Dr. James Dobson: In your book, you refer to your attitude toward brokenness. Describe that for us.

Judy Squier: At first, I hated it. I didn't want to be segregated. And now, I've gone to the complete opposite side, His majesty in brokenness. I see, until we come to the end of our rope, we aren't going to need God.

Dr. James Dobson: Yeah.

Judy Squier: And so, now I love broken people. I want to be their friend. But I am uneducated about the invisible brokenness that so many people carry. And so, I'm a work in process. I have so much to be taught about people sitting in the pews that look like their lives are perfect, and then finding out about their sexual abuse or finding out about an alcoholic parent or an unfaithful husband.

Dr. James Dobson: Judy, let's spend the rest of our time talking about the sanctity of human life. You have a passion for the pro-life cause, don't you?

Judy Squier: I do. It's where I would have been deleted. As far as my imperfections, the worldview, "Oh, this baby has no legs," telling the parents, "You would be better off and it would be better for that child if that child wasn't born." So I'm that child. And the Downs babies that are, I think it's 80% eliminated now.

Dr. James Dobson: Killed is a better word for it.

Judy Squier: Thank you.

Dr. James Dobson: Yeah. Let's call it what it is.

Judy Squier: The murder. The murder-

Dr. James Dobson: The murder of those children. Maybe that sounds glib for somebody that doesn't have a Downs child, who has not raised one. But I've worked with a lot of them. I was at Pacific State Hospital for the Mentally Retarded. That's what it was called then. It's now out in California and it's called Lanterman State Hospital. And there were 3,000 patients out there and many of them were Downs. And many of them had parents who took them out there and just kind of dumped them and never came back. And I learned to love those people and to be concerned about them, because they are so sweet and so loving. And why we would kill a whole section of humanity, for that matter, killing any baby?

And Shirley and I live right near a Planned Parenthood clinic. And I drive by there on the way to work every day, and I see the cars that are out there. And my heart grieves for the mothers who are in there who are making a huge mistake, not just in terms of the value of the baby that's being sacrificed, but for the mothers themselves, because they've been told a lie and have been led to do something they will probably regret the rest of their lives and what they miss by not bringing those babies to term.

Going back to Lanterman Hospital in those days, 3,000 patients out there at the time. And that's a good hospital. I haven't been there in a long time, but there is a real caring atmosphere out there. But there wasn't enough staff time to go around, and all of these little children were so hungry for love. And I would walk onto one of the wards and maybe 30 kids would come running toward me with their arms up. And they were calling, "Daddy, Daddy, Daddy, Daddy." And they would almost knock me down with the press of these kids that so desperately needed love. Even for those, or maybe especially for those who are mentally disabled, they're like the rest of us. They need to be loved. And you know that, don't you?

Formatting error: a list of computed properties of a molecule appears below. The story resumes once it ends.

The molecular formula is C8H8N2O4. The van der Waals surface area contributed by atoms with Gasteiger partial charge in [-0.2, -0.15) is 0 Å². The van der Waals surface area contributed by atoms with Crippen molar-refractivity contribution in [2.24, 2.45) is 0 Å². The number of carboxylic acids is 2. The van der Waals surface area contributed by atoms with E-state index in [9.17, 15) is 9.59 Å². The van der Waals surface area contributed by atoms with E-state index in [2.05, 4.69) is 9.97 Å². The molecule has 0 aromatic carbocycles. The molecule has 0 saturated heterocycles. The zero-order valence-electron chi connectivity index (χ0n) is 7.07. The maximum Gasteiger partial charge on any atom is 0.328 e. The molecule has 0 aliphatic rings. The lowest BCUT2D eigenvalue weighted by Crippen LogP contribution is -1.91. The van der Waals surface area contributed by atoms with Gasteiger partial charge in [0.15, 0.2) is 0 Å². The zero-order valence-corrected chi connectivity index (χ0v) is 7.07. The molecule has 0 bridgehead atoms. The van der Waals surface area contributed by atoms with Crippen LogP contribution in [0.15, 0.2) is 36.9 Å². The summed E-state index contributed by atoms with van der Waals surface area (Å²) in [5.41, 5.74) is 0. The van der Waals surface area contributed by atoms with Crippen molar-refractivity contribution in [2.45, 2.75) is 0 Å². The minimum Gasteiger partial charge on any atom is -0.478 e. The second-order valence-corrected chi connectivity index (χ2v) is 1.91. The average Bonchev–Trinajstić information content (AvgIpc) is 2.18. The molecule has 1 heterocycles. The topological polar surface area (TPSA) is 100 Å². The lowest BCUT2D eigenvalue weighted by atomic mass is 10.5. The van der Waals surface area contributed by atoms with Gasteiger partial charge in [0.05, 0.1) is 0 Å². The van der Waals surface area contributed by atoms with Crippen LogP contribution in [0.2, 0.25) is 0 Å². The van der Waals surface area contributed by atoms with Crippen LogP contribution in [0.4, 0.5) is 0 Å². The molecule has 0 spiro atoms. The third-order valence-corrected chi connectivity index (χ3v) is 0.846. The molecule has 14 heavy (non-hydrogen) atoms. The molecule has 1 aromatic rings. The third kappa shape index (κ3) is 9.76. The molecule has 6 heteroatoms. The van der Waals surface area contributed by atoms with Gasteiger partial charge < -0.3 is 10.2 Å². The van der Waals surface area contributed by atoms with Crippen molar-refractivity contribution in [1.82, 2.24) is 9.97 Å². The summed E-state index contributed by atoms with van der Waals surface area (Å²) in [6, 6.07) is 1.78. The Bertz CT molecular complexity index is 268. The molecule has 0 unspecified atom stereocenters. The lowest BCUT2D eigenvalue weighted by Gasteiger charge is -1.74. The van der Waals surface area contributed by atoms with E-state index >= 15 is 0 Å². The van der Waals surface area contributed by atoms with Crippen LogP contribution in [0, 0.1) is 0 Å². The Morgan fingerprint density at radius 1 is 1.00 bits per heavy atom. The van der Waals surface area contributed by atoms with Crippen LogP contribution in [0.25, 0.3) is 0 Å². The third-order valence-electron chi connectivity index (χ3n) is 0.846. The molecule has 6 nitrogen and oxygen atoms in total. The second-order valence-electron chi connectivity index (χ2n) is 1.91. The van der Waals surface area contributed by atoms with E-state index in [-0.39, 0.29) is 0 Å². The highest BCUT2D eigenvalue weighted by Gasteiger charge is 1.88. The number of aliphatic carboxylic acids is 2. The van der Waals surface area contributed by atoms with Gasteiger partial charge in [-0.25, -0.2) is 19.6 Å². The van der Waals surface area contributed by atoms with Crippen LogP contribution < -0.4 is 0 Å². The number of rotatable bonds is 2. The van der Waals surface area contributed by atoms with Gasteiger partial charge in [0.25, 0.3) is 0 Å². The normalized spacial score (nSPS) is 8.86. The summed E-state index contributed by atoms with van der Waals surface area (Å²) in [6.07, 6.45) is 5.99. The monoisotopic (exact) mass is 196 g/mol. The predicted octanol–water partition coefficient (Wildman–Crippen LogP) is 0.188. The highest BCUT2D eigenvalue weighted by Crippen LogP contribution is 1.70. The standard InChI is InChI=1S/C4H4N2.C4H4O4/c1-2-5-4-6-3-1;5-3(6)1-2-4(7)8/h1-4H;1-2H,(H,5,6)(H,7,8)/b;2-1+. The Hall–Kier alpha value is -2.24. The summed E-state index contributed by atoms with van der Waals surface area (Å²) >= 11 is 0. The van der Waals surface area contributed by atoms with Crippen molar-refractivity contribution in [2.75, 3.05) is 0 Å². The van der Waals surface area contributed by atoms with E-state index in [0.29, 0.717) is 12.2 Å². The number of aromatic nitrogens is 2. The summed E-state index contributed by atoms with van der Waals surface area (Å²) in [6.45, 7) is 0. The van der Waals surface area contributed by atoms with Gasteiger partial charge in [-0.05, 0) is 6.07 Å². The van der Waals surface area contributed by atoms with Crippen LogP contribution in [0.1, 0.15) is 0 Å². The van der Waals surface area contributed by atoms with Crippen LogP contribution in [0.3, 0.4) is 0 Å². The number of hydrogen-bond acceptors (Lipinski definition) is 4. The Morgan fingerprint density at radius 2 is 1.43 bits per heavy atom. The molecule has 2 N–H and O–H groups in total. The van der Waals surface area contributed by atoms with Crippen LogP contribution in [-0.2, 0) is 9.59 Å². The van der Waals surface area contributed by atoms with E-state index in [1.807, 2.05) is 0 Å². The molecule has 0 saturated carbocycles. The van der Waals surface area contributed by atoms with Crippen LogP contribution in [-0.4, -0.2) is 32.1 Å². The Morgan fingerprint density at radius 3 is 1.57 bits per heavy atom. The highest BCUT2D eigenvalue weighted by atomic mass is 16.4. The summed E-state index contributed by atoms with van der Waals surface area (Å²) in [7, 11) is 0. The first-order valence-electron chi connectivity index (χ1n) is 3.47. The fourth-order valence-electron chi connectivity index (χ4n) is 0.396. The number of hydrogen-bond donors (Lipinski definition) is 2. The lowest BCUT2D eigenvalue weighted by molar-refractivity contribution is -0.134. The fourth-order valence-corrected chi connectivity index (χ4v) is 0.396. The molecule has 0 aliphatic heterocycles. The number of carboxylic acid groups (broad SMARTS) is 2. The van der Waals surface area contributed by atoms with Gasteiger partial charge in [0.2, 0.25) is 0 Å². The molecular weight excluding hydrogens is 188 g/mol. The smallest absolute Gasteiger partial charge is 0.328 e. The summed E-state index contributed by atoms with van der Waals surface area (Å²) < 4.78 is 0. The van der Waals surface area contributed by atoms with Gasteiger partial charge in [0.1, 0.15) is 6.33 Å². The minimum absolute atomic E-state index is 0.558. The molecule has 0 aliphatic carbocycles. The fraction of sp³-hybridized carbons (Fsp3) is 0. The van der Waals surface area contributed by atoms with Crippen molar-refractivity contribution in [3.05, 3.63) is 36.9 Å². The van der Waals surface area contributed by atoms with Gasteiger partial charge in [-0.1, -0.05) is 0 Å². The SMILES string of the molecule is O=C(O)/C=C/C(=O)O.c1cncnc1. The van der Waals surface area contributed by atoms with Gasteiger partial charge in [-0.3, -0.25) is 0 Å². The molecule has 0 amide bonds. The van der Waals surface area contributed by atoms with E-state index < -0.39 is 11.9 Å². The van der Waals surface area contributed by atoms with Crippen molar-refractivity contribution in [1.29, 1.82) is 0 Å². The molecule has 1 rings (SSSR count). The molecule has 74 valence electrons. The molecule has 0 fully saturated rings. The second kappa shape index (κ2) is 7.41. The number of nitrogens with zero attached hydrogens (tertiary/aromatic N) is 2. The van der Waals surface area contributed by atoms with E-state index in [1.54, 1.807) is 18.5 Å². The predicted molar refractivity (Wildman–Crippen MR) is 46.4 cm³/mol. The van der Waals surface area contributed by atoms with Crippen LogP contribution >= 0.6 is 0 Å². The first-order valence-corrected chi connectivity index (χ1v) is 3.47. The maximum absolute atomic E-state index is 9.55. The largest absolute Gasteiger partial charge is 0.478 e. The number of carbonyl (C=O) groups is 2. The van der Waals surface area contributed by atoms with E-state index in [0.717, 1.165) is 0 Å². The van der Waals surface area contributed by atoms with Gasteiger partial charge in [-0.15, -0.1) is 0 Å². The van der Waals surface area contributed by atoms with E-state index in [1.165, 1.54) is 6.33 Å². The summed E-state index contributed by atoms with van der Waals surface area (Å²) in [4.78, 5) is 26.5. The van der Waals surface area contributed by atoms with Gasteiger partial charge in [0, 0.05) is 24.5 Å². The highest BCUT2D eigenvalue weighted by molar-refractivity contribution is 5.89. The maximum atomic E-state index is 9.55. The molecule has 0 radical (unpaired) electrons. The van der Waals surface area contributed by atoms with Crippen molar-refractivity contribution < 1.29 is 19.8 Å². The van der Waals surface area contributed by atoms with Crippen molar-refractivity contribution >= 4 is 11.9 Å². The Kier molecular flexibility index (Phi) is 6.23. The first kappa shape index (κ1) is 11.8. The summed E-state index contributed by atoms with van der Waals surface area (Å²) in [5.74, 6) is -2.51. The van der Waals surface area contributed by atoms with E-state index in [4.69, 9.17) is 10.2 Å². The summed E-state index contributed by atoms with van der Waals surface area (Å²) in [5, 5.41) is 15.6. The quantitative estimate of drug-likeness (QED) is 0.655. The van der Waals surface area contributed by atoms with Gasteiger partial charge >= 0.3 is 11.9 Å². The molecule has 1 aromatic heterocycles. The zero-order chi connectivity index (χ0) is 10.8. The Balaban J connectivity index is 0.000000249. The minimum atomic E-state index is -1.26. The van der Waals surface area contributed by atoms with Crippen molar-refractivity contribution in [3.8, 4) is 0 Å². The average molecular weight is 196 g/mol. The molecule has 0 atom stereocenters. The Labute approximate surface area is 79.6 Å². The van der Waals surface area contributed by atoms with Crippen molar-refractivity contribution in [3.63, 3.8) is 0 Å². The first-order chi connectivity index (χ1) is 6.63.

Judy Squier: And I know that they're the teachers and the healers of our nation. That's what I've discovered about broken people, whether it's mental illness, emotional, social, physical, that God tucks His glory in those places. And so, it's-

Dr. James Dobson: You don't feel at this stage of your life deprived, shortchanged, insulted by life. You don't carry any of that today.

Judy Squier: No.

Dr. James Dobson: You're in a wheelchair. You cannot get out of there and run around and shop and do everything everybody else does, at least while walking. And yet, you're not unhappy over that.

Judy Squier: No. The joy of the Lord has made up for all of that.

Dr. James Dobson: I've said it twice. Now I'm going to say it for the third time. Judy, you're a very special lady and an inspiration to Shirley and me. And I appreciate so much you coming to be with us. Your two books, the first one is His Majesty in Brokenness. There's a photograph of you and your dad here on the cover. And it's written by Judy Squier, our guest today. Finding God's Masterpiece in Your Missing Piece. And the other book is Living in the Names of God. You said there are 18.

Judy Squier: There were 18 Hebrew names that showed up when David shattered his ankle and I needed help from above. And so, those have been my bulwark as I have journeyed through this life without legs.

Dr. James Dobso...: As a place to end today, and this is the second day, I would like you to speak directly to somebody out there who is today where you were, who feels worthless, who feels shortchanged by life, who feels maybe God doesn't even care. And what would you say to them if they were here?